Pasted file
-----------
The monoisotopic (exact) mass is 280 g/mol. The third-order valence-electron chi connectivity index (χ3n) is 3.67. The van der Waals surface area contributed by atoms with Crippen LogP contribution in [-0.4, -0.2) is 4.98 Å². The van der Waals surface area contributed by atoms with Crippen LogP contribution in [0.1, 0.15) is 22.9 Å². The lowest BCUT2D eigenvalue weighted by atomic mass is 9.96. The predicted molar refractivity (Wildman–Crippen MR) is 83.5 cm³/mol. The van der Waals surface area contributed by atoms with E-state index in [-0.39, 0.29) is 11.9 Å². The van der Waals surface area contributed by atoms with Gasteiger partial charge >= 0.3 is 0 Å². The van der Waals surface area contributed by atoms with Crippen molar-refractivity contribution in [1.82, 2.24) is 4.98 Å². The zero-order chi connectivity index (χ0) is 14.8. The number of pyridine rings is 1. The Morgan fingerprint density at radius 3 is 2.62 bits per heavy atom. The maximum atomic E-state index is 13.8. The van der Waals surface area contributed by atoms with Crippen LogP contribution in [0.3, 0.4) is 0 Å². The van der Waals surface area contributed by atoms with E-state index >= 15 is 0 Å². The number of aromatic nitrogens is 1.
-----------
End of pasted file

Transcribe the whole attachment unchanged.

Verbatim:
The monoisotopic (exact) mass is 280 g/mol. The third-order valence-electron chi connectivity index (χ3n) is 3.67. The van der Waals surface area contributed by atoms with Crippen LogP contribution in [-0.4, -0.2) is 4.98 Å². The van der Waals surface area contributed by atoms with Crippen LogP contribution in [0.1, 0.15) is 22.9 Å². The lowest BCUT2D eigenvalue weighted by atomic mass is 9.96. The predicted molar refractivity (Wildman–Crippen MR) is 83.5 cm³/mol. The van der Waals surface area contributed by atoms with E-state index in [-0.39, 0.29) is 11.9 Å². The van der Waals surface area contributed by atoms with Gasteiger partial charge >= 0.3 is 0 Å². The van der Waals surface area contributed by atoms with Crippen molar-refractivity contribution in [1.82, 2.24) is 4.98 Å². The zero-order chi connectivity index (χ0) is 14.8. The number of pyridine rings is 1. The Morgan fingerprint density at radius 3 is 2.62 bits per heavy atom. The maximum atomic E-state index is 13.8. The van der Waals surface area contributed by atoms with Crippen LogP contribution in [0.3, 0.4) is 0 Å². The van der Waals surface area contributed by atoms with E-state index >= 15 is 0 Å². The number of aromatic nitrogens is 1.